Corson to lead MHC’s environmental center

Corson on the job

By Keely Savoie

Catherine Corson, associate professor of environmental studies, has been appointed director of the Miller Worley Center for the Environment.

The Miller Worley Center for the Environment is dedicated to engaging MHC students in the scientific, human, and global dimensions of environmental study.

Jon Western, vice president for academic affairs and dean of faculty, said Corson’s “longstanding commitment to multidisciplinary collaboration, and deep understanding of environmental policy” made her an “outstanding choice” to lead the Center.

“Catherine is a highly respected scholar on the environment and an outstanding teacher. She has both the depth of knowledge and the scope of vision to guide the Center into the future,” Western said.

Corson, who has taught at Mount Holyoke since 2010, has published numerous papers in the field of environmental policy. She has served on the faculty advisory board for the Miller Worley Center for three years. In addition, Corson has served on the faculty advisory board for the McCulloch Center for Global Initiatives for five years. Corson succeeds Timothy J. Farnham, who served a seven-year term as director.

As director, Corson will develop programs for students, faculty, and staff to promote better understanding of the environment and encourage integration of environmental education into all facets of life, on and off campus. Corson will also expand programming to explore the social, cultural, historical, political-economic, and scientific dimensions of environmental concerns.

“This is an exciting and important moment,” she said. “Because of the urgent nature of issues like climate change, young people are mobilizing at colleges across the country with increasing determination to address them. Mount Holyoke College is well positioned to be a leader, not just nationally, but also internationally, in these efforts.”

Corson, whose research focuses on understanding environmental agreements and how international policy decisions are made, has received numerous fellowships and grants to pursue her work. Most recently, she was awarded a $240,000 grant from the National Science Foundation to study how environmental agreements between nations are made, and what contributes to their success or failure. Previously, she spent almost ten years consulting in environmental policy for the United States and British governments, and for international institutions including the World Bank.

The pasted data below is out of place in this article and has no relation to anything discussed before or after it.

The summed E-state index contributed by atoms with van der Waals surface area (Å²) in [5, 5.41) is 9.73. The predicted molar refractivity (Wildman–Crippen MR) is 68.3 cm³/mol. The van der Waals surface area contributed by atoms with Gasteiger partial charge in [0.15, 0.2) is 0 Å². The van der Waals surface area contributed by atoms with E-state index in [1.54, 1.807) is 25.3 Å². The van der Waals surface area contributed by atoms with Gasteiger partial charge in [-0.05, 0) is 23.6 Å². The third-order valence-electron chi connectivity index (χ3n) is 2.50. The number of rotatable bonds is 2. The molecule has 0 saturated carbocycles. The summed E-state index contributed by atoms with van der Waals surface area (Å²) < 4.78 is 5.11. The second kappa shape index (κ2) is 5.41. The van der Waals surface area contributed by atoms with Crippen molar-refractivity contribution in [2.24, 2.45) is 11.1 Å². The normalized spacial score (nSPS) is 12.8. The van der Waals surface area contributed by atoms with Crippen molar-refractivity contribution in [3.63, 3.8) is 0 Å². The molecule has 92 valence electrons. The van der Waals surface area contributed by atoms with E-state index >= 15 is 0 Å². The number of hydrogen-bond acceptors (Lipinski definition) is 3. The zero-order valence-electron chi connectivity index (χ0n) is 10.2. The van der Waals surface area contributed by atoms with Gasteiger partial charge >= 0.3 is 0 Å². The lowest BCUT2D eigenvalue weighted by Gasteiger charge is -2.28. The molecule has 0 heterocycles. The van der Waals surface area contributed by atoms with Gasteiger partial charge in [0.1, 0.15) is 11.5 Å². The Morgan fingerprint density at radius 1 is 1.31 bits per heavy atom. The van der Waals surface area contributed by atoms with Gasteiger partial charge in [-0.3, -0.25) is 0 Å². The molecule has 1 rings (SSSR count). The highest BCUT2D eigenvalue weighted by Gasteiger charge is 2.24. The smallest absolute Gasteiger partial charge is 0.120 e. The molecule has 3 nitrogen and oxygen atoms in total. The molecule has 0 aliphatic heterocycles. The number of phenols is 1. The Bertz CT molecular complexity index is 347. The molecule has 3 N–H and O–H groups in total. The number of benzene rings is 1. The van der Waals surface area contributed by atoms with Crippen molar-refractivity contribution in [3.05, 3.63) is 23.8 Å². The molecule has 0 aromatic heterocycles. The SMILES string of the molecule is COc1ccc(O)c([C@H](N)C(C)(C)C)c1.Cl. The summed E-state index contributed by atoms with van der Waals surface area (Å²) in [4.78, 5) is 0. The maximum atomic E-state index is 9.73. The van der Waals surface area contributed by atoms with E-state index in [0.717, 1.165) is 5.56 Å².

“My background in environmental consulting inspires my interest in bridging scientific research, community engagement, and public service, as well as in helping students to translate their academic learning into professional careers,” said Corson.

“Students will need to understand the multidimensional aspects of environmental problems—from the scientific to the cultural and the local to the global—as well as develop the ability to translate their knowledge into action,” she said. “I want the Center to be a place that helps students to feel confident, empowered, and prepared for this lifelong journey.”

Corson received a bachelor’s degree in biology and society from Cornell University in 1992. She later earned a master's degree in public administration, also from Cornell. After working as an environmental consultant for nearly a decade, she received a master’s degree in environmental and resource economics from the University College of London in 2003 and a doctorate in environmental science, policy, and management from the University of California at Berkeley in 2008. After completing her postdoctoral research at Cambridge University as a National Science Foundation international postdoctoral researcher, she joined Mount Holyoke.

“As director of the Miller Worley Center, I will focus on the mission of fostering women’s leadership to address the environmental challenges of the twenty-first century, and build on Mount Holyoke’s commitment to advance women’s leadership in social change.”

Learn more about the Miller Worley Center for the Environment.